An artistic and sophisticated colonial gem, Camagüey is a place that tends to woo visitors at every turn.
Ignore the jineteros (touts) and get lost in the pastel-colored maze of this UNESCO listed Cuban city.
While you’re wandering around, here are a few things you shouldn’t miss.
This gothic-style cathedral is topped by three eerie-looking spires that clearly appears to have adopted different motif to most other cathedrals in Cuba.
This church was constructed in 1748, and has an active convent attached to it.
The two-level arched interior is beautiful. Plus, there are creepy catacombs and Santo Sepulcro - a solid silver coffin.
Don’t miss this one!
This church is hard to avoid! Located at the intersection of Republica and Agramonte, two popular walking streets, its tall, beige and orange tower is probably one of the most photographed sights in Camagüey.
This museum is home to Cuba’s second largest collection of modern and contemporary art and is a must-see for any visitor to Camagüey.
The cavernous interior of this local war museum is full of 19th and 20th-century art, including chilling works of Fidelio Ponce, and iconic paintings by a well-known Cuban artist known as Tati – the most famous of which is The Benefactors of Our Lady of Charity of Cobre, painted in 1803.
This square is in the heart of the city, and with many trees and comfortable seating, it’s a popular place to spend the afternoon or early evening.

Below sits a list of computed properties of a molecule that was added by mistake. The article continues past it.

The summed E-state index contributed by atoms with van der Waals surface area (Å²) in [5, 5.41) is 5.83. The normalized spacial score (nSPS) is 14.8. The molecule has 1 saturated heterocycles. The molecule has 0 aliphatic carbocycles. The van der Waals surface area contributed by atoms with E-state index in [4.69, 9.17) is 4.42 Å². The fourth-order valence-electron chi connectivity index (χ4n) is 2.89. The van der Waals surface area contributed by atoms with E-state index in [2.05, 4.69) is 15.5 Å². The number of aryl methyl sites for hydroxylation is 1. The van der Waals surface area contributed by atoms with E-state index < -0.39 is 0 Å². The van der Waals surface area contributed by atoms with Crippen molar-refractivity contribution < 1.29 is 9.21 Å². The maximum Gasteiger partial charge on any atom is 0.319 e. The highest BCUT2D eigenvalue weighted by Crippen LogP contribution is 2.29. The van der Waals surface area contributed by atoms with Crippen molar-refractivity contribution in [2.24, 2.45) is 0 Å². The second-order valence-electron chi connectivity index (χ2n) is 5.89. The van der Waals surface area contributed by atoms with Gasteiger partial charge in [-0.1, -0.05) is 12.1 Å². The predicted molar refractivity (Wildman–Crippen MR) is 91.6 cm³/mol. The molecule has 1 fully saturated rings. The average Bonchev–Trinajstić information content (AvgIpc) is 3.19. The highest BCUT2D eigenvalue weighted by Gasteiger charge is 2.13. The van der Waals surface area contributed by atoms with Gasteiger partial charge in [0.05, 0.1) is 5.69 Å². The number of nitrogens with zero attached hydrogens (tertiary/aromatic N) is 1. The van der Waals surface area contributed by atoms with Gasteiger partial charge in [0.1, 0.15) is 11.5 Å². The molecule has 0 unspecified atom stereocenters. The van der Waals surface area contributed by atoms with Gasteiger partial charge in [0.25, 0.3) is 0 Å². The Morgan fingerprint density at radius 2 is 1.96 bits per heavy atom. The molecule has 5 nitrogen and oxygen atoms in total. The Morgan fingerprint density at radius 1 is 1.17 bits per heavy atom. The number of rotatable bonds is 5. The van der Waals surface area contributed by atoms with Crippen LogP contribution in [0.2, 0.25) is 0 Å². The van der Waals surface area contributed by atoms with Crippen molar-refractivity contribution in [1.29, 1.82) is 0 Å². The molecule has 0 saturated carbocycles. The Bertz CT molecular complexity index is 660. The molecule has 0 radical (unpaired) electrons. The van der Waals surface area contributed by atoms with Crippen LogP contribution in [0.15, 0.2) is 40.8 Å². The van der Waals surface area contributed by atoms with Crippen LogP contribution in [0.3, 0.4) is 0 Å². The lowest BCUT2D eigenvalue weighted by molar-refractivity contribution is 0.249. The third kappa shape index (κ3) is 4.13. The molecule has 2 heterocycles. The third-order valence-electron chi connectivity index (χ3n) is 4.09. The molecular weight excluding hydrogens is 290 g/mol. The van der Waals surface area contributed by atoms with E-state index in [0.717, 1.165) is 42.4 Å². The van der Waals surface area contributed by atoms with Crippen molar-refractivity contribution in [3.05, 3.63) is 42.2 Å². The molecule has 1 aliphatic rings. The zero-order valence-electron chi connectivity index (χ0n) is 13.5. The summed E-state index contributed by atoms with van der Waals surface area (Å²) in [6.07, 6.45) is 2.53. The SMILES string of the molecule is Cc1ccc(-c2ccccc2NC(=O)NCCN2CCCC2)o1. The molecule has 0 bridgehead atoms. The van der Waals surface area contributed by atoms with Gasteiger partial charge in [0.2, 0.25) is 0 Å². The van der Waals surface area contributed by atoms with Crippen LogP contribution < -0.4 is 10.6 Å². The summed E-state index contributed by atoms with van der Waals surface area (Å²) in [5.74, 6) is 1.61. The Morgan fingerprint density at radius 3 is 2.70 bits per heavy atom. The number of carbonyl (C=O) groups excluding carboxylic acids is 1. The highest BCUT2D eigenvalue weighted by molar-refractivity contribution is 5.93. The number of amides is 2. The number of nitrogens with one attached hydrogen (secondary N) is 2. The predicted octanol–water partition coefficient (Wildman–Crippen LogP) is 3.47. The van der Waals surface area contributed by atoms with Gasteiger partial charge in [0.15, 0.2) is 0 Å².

If you’re lucky, you’ll be able to see a musical performance here in the evening.
This massive green space stretches over Río Hatibonico, and is Cuba’s largest urban park.
It makes for the perfect place to relax and enjoy the afternoon sun.
Families, couples, joggers, and strollers all head to this park to sit on the shaded benches or on picnic blankets in the grass.
Originally plotted in 1860, today there’s a monument dedicated to Mariano Barberán and Joaquín Collar – as well as a baseball stadium – and you can sometimes catch live concerts in the park as well.
There are many lovely plazas in Camagüey that offer a nice change from the narrow cobblestoned streets.
San Juan de Dios is known as being Camagüey’s most picturesque and beautiful plaza.
There are numerous restaurants surrounding the square, but they tend to be overpriced and not very good.
You probably never thought you’d find a wine cellar in Cuba!
La Cava offers a unique experience for travelers to Camagüey, with a variety of wines from Cuba and around the world, with some bottles costing as little as $10.
The tapas are tasty and very affordable, and the cool, oak scented ambiance reminds you that you’re in a beautiful old cellar.
If you’re looking for a posh setting with a non-pretentious menu, this is the place for you.
While it hasn’t had the same international coverage as Varadero and Havana, Camagüey is still one of Cuba’s most intriguing cities.
With a labyrinth of sinuous streets and tall pastel-colored buildings, it doesn’t take long to fall under Camagüey’s spell.
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